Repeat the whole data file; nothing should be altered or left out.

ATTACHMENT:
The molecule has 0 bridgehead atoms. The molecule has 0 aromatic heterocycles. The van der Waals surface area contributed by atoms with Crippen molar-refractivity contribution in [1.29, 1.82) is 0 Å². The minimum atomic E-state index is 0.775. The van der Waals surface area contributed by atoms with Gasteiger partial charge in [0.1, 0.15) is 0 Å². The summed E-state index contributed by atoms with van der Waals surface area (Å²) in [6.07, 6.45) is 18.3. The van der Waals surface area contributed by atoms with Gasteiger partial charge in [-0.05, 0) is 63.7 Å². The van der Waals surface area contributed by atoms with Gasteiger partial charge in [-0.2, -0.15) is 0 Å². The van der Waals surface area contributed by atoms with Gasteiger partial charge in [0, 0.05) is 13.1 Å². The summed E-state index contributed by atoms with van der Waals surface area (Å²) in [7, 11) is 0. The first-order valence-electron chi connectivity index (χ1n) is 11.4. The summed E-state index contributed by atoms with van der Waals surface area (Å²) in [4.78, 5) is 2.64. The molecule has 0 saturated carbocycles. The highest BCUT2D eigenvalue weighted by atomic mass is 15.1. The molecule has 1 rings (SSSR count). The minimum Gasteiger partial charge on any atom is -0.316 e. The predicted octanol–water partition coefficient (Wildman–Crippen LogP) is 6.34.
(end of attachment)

The molecule has 0 bridgehead atoms. The molecule has 0 aromatic heterocycles. The van der Waals surface area contributed by atoms with Crippen molar-refractivity contribution in [1.29, 1.82) is 0 Å². The minimum atomic E-state index is 0.775. The van der Waals surface area contributed by atoms with Gasteiger partial charge in [0.1, 0.15) is 0 Å². The summed E-state index contributed by atoms with van der Waals surface area (Å²) in [6.07, 6.45) is 18.3. The van der Waals surface area contributed by atoms with Gasteiger partial charge in [-0.05, 0) is 63.7 Å². The van der Waals surface area contributed by atoms with Gasteiger partial charge in [-0.2, -0.15) is 0 Å². The van der Waals surface area contributed by atoms with Gasteiger partial charge in [0, 0.05) is 13.1 Å². The summed E-state index contributed by atoms with van der Waals surface area (Å²) in [7, 11) is 0. The first-order valence-electron chi connectivity index (χ1n) is 11.4. The summed E-state index contributed by atoms with van der Waals surface area (Å²) in [4.78, 5) is 2.64. The molecule has 0 saturated carbocycles. The highest BCUT2D eigenvalue weighted by atomic mass is 15.1. The molecule has 1 rings (SSSR count). The minimum Gasteiger partial charge on any atom is -0.316 e. The predicted octanol–water partition coefficient (Wildman–Crippen LogP) is 6.34.